Is Franchising the Future of Professional Esports?
The biggest change in the esports industry this year was the introduction of franchising. Franchise models launched in both Overwatch and League of Legends, bringing both titles much closer to the league structure of traditional sports. Could these leading titles be the first to step into the future of professional esports?
Both League of Legends and Overwatch will continue to support esports tournaments on an amateur level outside the franchise, proving franchising is not the end of amateur esports. However, it draws a clear line of succession from amateur-level competition in the titles into the pros.
In League of Legends, the Challenger Series has come to an end, to be replaced with the Academy League where players climb up the ranks through teams affiliated with each of the LCS franchise brands.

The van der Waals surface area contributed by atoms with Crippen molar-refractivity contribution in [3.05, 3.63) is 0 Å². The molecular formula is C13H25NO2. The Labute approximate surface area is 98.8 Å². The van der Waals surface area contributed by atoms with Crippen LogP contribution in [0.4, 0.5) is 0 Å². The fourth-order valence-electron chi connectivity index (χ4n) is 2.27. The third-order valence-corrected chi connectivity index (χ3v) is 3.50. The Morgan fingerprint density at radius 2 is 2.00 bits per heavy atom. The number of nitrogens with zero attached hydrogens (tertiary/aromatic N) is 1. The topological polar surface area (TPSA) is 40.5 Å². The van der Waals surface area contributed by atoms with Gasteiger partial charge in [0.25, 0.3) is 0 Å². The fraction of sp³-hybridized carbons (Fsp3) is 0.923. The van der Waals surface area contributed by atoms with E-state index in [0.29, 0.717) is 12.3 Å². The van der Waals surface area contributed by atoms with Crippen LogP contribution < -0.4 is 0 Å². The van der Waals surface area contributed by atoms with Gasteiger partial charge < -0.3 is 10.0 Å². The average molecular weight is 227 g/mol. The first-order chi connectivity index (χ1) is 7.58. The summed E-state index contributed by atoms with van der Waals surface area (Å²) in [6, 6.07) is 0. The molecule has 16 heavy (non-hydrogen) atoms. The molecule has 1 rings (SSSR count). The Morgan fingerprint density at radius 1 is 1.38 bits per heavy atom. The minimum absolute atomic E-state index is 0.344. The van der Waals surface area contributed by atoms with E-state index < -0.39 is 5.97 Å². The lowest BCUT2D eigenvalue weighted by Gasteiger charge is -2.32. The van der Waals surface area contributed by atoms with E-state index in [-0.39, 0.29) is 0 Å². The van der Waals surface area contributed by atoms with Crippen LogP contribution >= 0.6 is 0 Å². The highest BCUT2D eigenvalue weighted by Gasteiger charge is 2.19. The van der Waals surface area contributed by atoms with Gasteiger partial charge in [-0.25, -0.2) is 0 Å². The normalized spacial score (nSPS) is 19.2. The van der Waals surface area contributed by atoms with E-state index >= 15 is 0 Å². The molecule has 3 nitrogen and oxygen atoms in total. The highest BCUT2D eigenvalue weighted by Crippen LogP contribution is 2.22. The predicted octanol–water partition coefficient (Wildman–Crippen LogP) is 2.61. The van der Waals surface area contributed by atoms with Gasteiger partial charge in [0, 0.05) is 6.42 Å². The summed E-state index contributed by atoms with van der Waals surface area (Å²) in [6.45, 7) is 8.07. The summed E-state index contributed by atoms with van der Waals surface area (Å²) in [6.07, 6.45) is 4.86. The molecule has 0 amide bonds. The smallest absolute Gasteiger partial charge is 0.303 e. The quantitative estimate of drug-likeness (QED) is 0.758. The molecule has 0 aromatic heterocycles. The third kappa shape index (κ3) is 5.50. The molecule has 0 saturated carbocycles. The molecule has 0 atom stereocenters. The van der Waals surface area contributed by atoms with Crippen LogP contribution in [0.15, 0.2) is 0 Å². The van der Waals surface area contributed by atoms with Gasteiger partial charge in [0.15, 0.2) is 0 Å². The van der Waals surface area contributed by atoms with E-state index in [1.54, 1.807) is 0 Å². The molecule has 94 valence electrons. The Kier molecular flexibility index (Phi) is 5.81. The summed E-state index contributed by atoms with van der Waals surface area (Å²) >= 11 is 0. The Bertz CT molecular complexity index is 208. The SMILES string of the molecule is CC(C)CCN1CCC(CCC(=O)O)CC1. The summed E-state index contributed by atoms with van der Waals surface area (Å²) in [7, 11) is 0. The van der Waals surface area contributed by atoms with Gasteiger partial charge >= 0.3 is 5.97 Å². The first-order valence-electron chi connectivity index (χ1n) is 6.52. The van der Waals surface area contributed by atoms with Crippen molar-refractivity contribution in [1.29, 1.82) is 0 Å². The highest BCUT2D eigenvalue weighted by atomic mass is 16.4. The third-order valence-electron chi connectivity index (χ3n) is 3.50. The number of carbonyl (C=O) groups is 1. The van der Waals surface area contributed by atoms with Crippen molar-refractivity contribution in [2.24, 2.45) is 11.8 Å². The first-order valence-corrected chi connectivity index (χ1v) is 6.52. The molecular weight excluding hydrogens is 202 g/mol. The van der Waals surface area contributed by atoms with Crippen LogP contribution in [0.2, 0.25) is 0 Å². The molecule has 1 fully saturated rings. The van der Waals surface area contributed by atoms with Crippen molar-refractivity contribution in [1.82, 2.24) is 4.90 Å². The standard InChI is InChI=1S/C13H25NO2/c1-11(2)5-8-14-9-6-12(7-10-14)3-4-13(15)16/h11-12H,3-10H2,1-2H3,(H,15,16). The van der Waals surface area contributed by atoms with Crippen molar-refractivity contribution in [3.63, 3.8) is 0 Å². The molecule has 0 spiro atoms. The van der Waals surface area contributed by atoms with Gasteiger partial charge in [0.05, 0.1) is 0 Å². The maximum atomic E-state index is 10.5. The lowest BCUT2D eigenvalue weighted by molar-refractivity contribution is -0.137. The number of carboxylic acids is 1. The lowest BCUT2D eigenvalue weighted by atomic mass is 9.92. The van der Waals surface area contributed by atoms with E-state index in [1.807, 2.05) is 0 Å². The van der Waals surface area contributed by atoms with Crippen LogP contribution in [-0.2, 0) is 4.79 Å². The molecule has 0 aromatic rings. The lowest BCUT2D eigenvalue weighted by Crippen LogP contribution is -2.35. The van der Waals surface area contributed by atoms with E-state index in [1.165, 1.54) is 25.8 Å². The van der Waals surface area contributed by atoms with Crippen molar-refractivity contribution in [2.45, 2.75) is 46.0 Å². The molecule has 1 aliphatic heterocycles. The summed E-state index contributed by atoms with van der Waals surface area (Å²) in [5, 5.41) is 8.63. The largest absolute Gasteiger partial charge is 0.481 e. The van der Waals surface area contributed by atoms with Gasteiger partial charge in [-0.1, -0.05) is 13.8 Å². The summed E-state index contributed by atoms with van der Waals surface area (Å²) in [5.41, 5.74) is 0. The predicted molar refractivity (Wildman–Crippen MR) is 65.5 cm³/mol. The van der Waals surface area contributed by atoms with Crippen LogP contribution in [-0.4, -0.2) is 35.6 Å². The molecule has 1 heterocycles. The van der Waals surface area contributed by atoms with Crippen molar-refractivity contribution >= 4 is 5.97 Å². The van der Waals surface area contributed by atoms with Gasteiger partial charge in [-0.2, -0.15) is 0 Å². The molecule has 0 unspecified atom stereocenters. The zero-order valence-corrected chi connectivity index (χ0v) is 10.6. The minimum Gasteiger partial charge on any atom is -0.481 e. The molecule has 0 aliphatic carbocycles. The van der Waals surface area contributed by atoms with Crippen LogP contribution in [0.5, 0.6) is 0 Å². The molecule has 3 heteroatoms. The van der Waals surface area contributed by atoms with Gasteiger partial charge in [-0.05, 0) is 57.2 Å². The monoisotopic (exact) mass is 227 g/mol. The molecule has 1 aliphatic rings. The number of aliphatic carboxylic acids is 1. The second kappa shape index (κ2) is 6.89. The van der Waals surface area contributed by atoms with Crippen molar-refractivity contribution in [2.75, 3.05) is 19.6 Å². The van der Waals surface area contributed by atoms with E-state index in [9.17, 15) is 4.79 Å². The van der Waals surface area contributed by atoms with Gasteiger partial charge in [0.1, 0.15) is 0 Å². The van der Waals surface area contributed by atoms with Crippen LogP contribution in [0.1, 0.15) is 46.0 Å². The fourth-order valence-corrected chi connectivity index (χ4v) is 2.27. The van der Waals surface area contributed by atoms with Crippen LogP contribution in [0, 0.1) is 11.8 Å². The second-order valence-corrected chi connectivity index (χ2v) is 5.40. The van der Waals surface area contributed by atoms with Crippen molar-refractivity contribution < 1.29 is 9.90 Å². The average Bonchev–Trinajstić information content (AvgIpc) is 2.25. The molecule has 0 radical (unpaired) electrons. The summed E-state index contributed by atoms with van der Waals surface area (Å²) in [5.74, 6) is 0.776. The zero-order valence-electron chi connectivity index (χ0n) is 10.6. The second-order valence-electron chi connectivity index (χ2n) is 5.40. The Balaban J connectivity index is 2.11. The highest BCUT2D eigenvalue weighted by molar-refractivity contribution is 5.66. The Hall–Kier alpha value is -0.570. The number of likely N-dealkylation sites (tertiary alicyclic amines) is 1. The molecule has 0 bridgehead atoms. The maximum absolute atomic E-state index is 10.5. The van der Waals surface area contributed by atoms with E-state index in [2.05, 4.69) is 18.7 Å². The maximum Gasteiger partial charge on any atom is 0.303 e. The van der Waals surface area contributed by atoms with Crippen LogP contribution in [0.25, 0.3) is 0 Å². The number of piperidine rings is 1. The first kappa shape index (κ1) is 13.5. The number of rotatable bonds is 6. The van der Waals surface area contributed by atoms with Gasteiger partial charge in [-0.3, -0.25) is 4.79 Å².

In Overwatch esports, the path is still being cut. The game’s esports scene is still young compared to League of Legends, and it nearly stalled out while Blizzard took nearly 12 months to prepare for the launch of OWL. However, the publisher is launching an Overwatch Contenders to attract a portion of the disenfranchised players who didn’t make a spot on one of the OWL teams.
Franchising offers the opportunity for a league to launch with several hundred-million dollars – Overwatch League collected $20 million from each team owner. The money combined with the structure provides a higher level of stability to the leagues. According to Michael Rufail, owner of OWL team Dallas Fuel, it cements esports as a legitimate industry.